China is truly amazing – Im now right in the middle of upturn egg carton country – It’s like glasshouse mountains everywhere as far as the eye can see and 360 degress. It’s up there as one of the most beautiful countryside Iv ever seen. It’s very cold and rains allot – when it rains the temp drops to not much above zero and the goretex and balaclava comes out. Today however was cloudy as all days are but no rain – so it was 7 degrees which is a lot nicer to be in and makes a huge difference. If I wear my wet weather pants, lighter jacket, cycle shorts underneath and merino t-shirt I can cycle without sweating. I swop the gloves and balaclava with my cycling gloves and hat when the temp changes but otherwise that worked really well today. It’s important not to put too much gear on as I sweat underneath and then when I stop its freezing cold. It also makes for allot of wet gear at the end of the day that doesnt dry overnight. Yesterday I found myself 30kms from where I thought I was on the map and that pretty much sums up what ts like to move from A to B. The map I have is great as far as it gives me names to ask directions but the distances are out and making planning the day a bit trickier than it alreay is. I also need to plan my kims around bigger dots on the map where Ill know I will get accomodation as Ive been knocked back a couple times now from accomodation that only takes locals. This tends to be the smaller towns and dots on the map. I should arrive in Yangshu on Saturday all gong well but its really up to the elements and rain playts a part in how far I can manage in a day. Yesterday I only managed 35km but today got 90km done – Im aiming for a big day tomorrow but that’s just the plan and what happens from there we don’t know until into the day. The people are soo interesting and very intrigued by us. Some give us a wide birth but check us out on the periferal. Most people ar very interested to communicate but have had little experience talking with foreigners who don’t understand Mandarin. They think that speaking slower will make a difference and then they even write it down in chinese to help. It’s so genuinely trying to communicate but no idea. I am so happy and relaxed and rolling with it as there’s no option just to do the best we can with what we know and make the rest up as we go. The countryside as I said is sooo beautiful. Most of the day is spent cycling through the remoteness intermittant with villages with a backdrop of egg cartons. They are farming folk mostly this southern part of china farming sugercane, rice of course, corn and mixed greens. They use terracing to grow their crops. The people work so hard and everything by hand ploughing with water buffalo, planting, cutting. They burn their cane and it reminds me of Bundaberg of old the smell in the air and flecks of ash. They then stack anything from bicycles to trucks from 50 nyears again pile high with the burned cut cane to take to wherever they supply. Just watching their rural day to day life go past is amazing and I’m loving it. I didn’t realise I’d be smack bang in the middle of this hast country so early and being in the middle of rural remote villages for most part is just perfect – saddled up to my first bowl of noodles today with a boiled egg plopped in the middle. It was soo hard it gave me the hiccups but the lady was soo gorgeous and was keen to know I had a full belly before heading off. Meanwhile the local men gathered round Rube and poked and prodded her parts discussing her in detail – it looked great – half of them then came into the stall and sat around me eating their noodles also and encouraging me to eat up – My hands were a bit cold and took ages to warm up, so I found using the chopsticks a bit tricky but got there in the end holding my hands over the steaming soup – im happy and well and loving every precious moment here – I’m out on a limb as far as finding my way around and totally dependent on directions. Not having any access to info in english took me a while to get used to how to manage but again were getting there.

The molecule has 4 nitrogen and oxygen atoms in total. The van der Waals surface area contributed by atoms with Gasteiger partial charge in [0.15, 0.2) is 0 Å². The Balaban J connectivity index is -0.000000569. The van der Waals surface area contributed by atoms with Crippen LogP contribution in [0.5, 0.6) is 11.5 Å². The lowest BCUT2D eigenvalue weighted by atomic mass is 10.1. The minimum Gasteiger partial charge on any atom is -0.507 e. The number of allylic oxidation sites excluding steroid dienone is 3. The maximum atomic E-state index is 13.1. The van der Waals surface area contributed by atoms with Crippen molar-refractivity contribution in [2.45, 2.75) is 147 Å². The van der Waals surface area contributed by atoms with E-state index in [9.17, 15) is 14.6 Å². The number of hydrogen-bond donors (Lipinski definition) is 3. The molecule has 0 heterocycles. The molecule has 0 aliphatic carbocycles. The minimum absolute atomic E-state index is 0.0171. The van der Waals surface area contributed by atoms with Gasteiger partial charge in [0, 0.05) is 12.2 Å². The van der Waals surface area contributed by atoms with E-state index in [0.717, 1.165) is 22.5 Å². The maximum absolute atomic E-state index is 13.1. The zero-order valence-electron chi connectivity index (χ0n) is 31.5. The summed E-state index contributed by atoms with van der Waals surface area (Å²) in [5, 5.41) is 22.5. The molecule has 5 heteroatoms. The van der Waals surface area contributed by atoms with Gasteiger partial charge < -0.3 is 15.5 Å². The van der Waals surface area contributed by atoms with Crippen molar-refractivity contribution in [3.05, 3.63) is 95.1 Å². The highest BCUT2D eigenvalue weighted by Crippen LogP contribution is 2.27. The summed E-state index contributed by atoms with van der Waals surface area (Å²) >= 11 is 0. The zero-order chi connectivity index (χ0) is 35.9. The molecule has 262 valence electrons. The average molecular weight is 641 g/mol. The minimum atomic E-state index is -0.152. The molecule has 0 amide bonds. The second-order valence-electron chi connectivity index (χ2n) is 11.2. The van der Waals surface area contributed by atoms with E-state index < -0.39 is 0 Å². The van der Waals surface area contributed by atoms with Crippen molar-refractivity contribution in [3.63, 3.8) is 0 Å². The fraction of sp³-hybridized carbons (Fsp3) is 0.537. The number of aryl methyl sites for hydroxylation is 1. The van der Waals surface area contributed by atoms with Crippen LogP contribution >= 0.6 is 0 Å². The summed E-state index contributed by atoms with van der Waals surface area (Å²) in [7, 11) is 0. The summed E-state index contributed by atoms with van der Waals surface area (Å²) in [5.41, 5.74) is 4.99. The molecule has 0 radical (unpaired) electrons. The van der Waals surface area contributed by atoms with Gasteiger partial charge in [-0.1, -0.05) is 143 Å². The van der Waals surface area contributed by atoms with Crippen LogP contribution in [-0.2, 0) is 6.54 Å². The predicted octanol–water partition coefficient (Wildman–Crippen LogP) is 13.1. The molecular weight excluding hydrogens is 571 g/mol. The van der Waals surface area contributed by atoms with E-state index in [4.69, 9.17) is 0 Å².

Talk soon, Ree